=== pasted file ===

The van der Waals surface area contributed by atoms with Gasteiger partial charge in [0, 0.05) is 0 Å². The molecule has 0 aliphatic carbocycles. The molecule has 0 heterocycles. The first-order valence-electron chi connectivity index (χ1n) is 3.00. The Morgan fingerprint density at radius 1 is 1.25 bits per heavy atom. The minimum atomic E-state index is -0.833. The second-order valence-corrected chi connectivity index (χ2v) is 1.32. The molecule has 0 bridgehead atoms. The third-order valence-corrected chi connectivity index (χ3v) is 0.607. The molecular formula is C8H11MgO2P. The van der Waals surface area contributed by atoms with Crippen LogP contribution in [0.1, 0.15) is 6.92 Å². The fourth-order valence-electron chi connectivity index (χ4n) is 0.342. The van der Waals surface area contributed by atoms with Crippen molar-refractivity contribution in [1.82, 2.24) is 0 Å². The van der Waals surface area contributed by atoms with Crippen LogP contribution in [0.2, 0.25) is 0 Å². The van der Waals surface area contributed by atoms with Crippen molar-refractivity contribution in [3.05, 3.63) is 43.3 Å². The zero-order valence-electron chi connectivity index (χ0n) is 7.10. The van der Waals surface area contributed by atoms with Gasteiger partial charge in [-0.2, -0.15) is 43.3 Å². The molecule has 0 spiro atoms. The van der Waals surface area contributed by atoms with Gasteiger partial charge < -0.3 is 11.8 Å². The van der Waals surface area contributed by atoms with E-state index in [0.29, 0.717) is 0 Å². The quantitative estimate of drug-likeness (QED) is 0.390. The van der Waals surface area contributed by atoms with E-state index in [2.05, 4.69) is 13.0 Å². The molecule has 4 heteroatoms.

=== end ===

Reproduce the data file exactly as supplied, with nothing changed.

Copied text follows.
The van der Waals surface area contributed by atoms with Gasteiger partial charge in [0, 0.05) is 0 Å². The molecule has 0 aliphatic carbocycles. The molecule has 0 heterocycles. The first-order valence-electron chi connectivity index (χ1n) is 3.00. The Morgan fingerprint density at radius 1 is 1.25 bits per heavy atom. The minimum atomic E-state index is -0.833. The second-order valence-corrected chi connectivity index (χ2v) is 1.32. The molecule has 0 bridgehead atoms. The third-order valence-corrected chi connectivity index (χ3v) is 0.607. The molecular formula is C8H11MgO2P. The van der Waals surface area contributed by atoms with Crippen LogP contribution in [0.1, 0.15) is 6.92 Å². The fourth-order valence-electron chi connectivity index (χ4n) is 0.342. The van der Waals surface area contributed by atoms with Crippen molar-refractivity contribution in [1.82, 2.24) is 0 Å². The van der Waals surface area contributed by atoms with Crippen LogP contribution in [0.2, 0.25) is 0 Å². The van der Waals surface area contributed by atoms with Crippen molar-refractivity contribution in [3.05, 3.63) is 43.3 Å². The zero-order valence-electron chi connectivity index (χ0n) is 7.10. The van der Waals surface area contributed by atoms with Gasteiger partial charge in [-0.2, -0.15) is 43.3 Å². The molecule has 0 spiro atoms. The van der Waals surface area contributed by atoms with Gasteiger partial charge < -0.3 is 11.8 Å². The van der Waals surface area contributed by atoms with E-state index in [0.29, 0.717) is 0 Å². The quantitative estimate of drug-likeness (QED) is 0.390. The van der Waals surface area contributed by atoms with E-state index in [2.05, 4.69) is 13.0 Å². The molecule has 4 heteroatoms.